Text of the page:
What’s Really in My Wine Glass? The Push for Transparency on Labels
My thoughts on ingredient labeling for wine started swirling this year when California introduced a new law requiring bottle recycling labels on all wine and spirits sold in the state.
Beginning in 2024, every bottle will need to display “CA CRV” along with the refund value.
At first glance, stamping 5 extra letters on a label seems simple enough. But the underlying recycling regulations that go along with this change – like registering with the state, setting up a new cost sharing system, and detailed reporting – will create more than a minor distraction for small, family-owned wineries and distilleries that struggle with limited staff.
And it got me thinking, if just adding a recycling logo can impact business operations, how much more of a challenge would full ingredient labeling requirements introduce? Especially when California is home to so many amazing craft producers without big budgets or personnel dedicated to regulatory compliance.
So, when I started hearing whispers that ingredient labeling for wine and spirits might become mandatory in more places, following recent EU laws, I knew this would kick up quite a debate…
Walk down the grocery store aisles and you’ll see nutritional facts and ingredient lists on almost everything – from soda to bread to frozen dinners. But curiously absent from this labeling are alcoholic beverages like wine, beer, and spirits.
In the EU, that’s beginning to change with new regulations taking effect. And some wonder if similar rules will make their way to the US soon.
As a wine enthusiast, I’m torn. I can certainly see merits to providing consumers with more transparency. But as a lover of small wineries and craft distilleries, I also worry about the burden that more red tape could place on them.
On the pro side, ingredient lists would allow people with allergies to make safer choices. A vegan could avoid fining agents like isinglass (fish bladder), for example. It would also clear up the misconception that wines contain added sugars when the reality is that most wines are dry.
But simply reading “grapes, yeast, sulfites” on a label doesn’t really tell me more about wine quality or flavor. A wine with 20 obscure additives may score higher with critics than one with just grapes and yeast. More information doesn’t always equate to useful information.
There’s also the issue of seasonal variability. The ingredients in beer and natural wines can change from batch to batch. Keeping labels up-to-date would be burdensome, especially for small lot producers.
For mass-market Monster Wines Corp, rolling out new labeling would be an easy pivot. But for small family vineyards producing a few thousand cases per vintage, the costs and paperwork could be damaging. Especially when current alcohol regulations already make everything so complex.
At the end of the day, I land somewhere in the middle. I think basic ingredients should be disclosed for health and transparency. But what else should be disclosed on the label, and what do these disclosures mean? For instance, Ridge listed ingredients like ‘Hand-harvested, sustainably grown grapes; indigenous yeasts; naturally occurring malolactic bacteria; calcium carbonate; minimum effective SO2’ on one of their wines. What does this mean? What are indigenous yeasts, and why does it matter if yeast was added or came in from the air? Claiming ‘naturally occurring malolactic bacteria’ also is vague, since such bacteria are found everywhere. And what does ‘minimum effective SO2’ entail? Minimums can change depending on the quality of the harvest.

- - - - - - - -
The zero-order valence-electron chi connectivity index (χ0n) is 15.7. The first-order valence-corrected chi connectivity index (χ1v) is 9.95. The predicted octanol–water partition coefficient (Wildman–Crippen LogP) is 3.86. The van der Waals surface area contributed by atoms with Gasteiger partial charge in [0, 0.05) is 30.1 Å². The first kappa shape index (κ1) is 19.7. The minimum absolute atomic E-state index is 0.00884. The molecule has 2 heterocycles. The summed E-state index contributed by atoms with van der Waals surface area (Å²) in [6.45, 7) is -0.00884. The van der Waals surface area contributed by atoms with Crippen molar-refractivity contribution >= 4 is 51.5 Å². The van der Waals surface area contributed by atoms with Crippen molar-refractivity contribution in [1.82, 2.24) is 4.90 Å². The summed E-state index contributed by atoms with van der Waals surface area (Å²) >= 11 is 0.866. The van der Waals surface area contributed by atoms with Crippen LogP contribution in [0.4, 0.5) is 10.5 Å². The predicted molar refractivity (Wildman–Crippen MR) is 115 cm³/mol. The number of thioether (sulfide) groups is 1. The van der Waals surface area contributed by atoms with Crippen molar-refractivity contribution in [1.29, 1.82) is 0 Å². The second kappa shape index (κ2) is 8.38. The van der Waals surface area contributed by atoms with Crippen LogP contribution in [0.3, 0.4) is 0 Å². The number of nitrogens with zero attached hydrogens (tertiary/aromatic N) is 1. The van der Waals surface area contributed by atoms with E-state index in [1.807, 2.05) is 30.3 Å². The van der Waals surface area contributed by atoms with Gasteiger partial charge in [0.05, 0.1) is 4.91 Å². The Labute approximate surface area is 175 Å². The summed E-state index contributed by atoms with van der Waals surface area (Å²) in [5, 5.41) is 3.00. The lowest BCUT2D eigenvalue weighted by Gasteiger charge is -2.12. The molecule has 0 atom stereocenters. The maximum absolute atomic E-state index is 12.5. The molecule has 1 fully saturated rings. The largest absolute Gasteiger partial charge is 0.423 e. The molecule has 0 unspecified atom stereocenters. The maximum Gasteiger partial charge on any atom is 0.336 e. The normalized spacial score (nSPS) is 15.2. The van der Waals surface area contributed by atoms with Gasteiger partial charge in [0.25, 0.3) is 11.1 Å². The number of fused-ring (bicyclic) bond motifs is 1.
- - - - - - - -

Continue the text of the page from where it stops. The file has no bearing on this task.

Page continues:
In my course, Introduction to Winemaking, my students were often surprised by the over 60 legal wine additives that are legal to use. These include common additives like bentonite (for clarity and stabilization), acid, sulfites, and yeast nutrients. But there are also more specialized additives like albumin, gum arabic, pectinase, copper sulfate, and dimethyl dicarbonate – the list goes on and on. Requiring wineries to list these additives would make a company’s winemaking more transparent to consumers and might confer an advantage to those who strive for minimal intervention.
At Occasio, we often add acid, yeast nutrients, and sulfites as needed, but find no need to add anything else. Instead, we practice careful handling of the fruit from harvest to bottling. Instead of using additives, we emphasize age-old practices that, while slow and costly, shape the wine in the directions we desire. Care and oversite from the beginning avoids the need for additional agents. We think this leads to purer expression of the cultivar and the vineyard, since additives aren’t selective. While additives may remove the unwanted actor, they also strip some of the wanted aromas and flavors as well.
To conclude, we favor an ingredient requirement structured to inform and protect the consumer. But only if the requirements aren’t so onerous that it harms the small producers.